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Austrian (later British) composer, musicologist, and teacher.

Wellesz studied law and musicology from 1904 at the University of Vienna, working under Guido Adler on Baroque and 18th-century opera and receiving a doctorate in 1908. In 1911, he produced an edition of Fux's opera Constanza e fortezza for the series Denkmäler der Tonkunst in Österreich, and in 1913 a study of Cavalli and Venetian opera 1640-60. In 1913, too, he began lecturing in music history at the University, becoming a professor extraordinary there in 1920; he also taught at the Neues Wiener Konservatorium 1911-15, and served for a time as music critic for Der Neue Tag.

He is perhaps now best known for his work in the fields of early Christian and Byzantine chant; in 1916, he solved the problem of deciphering middle-Byzantine neumes; in 1931 he founded the series Monumenta Musicae Byzantinae. Being part-Jewish, in 1939 he moved to Oxford, was a fellow of Lincoln College 1939-74, becoming a British citizen in 1946. He contributed many articles to scholarly journals, wrote a monograph on Fux and several monograph studies of Byzantine chant and of Baroque music.

Wellesz was a private pupil of Schoenberg for a while from 1905, and is considered a member of the Second Viennese School. Universal Edition contracted him as one of its composers in 1915. Between then and 1934, he composed five operas and four ballets, two in collaboration with Hofmannsthal, as well as orchestral works, a piano concerto, four string quartets, much music for piano, Lieder, and works for solo voice and instruments. After 1939, he composed one further opera, nine symphonies, five more string quartets, and much other chamber music, including an octet and a clarinet quintet, and vocal music. In his early career, he was a regular contributor to Der Merker and Musikblätter des Anbruch , and wrote a biography of Schoenberg (1921) ad later a study of the origins of the twelve-tone system (1938).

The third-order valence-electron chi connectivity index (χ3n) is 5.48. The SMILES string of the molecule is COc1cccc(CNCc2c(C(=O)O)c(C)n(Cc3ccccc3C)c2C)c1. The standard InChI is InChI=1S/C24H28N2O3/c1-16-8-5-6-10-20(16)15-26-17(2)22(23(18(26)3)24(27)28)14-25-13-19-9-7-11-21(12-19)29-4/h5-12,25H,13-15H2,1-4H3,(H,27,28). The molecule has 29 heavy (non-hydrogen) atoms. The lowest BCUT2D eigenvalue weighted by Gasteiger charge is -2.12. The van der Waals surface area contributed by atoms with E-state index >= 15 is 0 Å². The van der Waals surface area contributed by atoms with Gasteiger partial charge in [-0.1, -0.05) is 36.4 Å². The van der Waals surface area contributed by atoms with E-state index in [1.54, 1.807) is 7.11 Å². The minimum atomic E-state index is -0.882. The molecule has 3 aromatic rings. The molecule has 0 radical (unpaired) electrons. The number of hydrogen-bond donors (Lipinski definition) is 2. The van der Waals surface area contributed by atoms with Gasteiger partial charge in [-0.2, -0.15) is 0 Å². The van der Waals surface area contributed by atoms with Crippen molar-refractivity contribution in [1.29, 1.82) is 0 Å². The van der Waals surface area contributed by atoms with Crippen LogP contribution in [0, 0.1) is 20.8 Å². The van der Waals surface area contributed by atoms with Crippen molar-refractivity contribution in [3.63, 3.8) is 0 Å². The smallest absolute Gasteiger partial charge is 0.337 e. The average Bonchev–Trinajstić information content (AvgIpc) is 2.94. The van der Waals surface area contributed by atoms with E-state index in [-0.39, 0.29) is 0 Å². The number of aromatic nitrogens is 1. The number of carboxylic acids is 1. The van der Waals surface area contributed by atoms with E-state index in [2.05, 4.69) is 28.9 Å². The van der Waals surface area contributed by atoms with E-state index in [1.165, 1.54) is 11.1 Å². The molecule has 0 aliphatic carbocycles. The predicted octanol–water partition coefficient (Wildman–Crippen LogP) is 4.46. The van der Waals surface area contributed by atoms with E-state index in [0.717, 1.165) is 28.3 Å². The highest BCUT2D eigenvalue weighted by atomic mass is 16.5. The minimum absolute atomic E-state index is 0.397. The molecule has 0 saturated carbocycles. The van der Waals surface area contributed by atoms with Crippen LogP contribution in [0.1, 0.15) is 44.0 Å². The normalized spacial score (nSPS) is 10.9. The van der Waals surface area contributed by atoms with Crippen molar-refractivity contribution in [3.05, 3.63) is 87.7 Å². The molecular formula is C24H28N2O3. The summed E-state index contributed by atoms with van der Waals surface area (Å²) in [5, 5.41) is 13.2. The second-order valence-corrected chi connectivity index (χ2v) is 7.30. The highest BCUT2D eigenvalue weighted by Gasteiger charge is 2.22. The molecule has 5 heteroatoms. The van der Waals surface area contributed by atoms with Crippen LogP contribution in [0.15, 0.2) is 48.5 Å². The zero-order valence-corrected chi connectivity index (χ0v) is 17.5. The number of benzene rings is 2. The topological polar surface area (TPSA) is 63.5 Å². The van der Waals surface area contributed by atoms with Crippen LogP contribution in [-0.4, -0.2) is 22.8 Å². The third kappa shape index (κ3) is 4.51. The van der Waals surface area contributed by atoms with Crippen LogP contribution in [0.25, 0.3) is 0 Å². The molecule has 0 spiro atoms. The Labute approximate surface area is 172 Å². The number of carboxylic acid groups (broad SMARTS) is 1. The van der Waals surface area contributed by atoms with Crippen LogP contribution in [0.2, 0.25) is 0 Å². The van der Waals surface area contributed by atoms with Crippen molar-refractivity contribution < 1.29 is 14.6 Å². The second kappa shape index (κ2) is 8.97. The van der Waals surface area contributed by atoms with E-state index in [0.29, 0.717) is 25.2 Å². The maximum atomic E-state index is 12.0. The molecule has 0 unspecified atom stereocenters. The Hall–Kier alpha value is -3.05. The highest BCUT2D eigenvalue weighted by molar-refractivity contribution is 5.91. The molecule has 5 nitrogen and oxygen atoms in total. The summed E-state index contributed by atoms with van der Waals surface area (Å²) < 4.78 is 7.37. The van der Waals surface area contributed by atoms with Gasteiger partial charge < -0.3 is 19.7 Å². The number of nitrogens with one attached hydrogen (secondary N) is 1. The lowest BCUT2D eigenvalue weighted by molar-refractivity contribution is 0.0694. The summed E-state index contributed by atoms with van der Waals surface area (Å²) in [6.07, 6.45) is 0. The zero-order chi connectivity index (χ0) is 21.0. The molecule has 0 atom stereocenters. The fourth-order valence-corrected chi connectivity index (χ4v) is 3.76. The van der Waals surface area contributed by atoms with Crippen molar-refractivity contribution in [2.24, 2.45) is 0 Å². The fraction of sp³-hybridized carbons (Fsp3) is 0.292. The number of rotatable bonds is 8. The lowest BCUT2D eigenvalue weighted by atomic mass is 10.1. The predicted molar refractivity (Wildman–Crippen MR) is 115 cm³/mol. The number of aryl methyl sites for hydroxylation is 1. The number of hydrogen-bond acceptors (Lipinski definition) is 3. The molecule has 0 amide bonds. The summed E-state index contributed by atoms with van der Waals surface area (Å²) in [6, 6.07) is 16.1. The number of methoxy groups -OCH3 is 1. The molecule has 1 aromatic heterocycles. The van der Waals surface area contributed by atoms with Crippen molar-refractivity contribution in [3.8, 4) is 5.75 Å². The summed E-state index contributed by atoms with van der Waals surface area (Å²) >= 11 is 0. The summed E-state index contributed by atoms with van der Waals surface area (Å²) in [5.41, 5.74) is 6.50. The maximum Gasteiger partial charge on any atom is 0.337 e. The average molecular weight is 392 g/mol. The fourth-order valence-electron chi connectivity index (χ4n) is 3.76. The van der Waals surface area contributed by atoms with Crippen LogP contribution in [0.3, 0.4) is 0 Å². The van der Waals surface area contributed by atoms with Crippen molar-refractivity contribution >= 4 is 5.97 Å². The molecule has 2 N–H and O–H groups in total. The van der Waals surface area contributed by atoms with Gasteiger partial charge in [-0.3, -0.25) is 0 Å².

Wellesz and Schenker

No correspondence or contact between Wellesz and Schenker is known to have occurred, though Schenker undoubtedly knew of him, for Wellesz is occasionally mentioned in his diary and correspondence with others.


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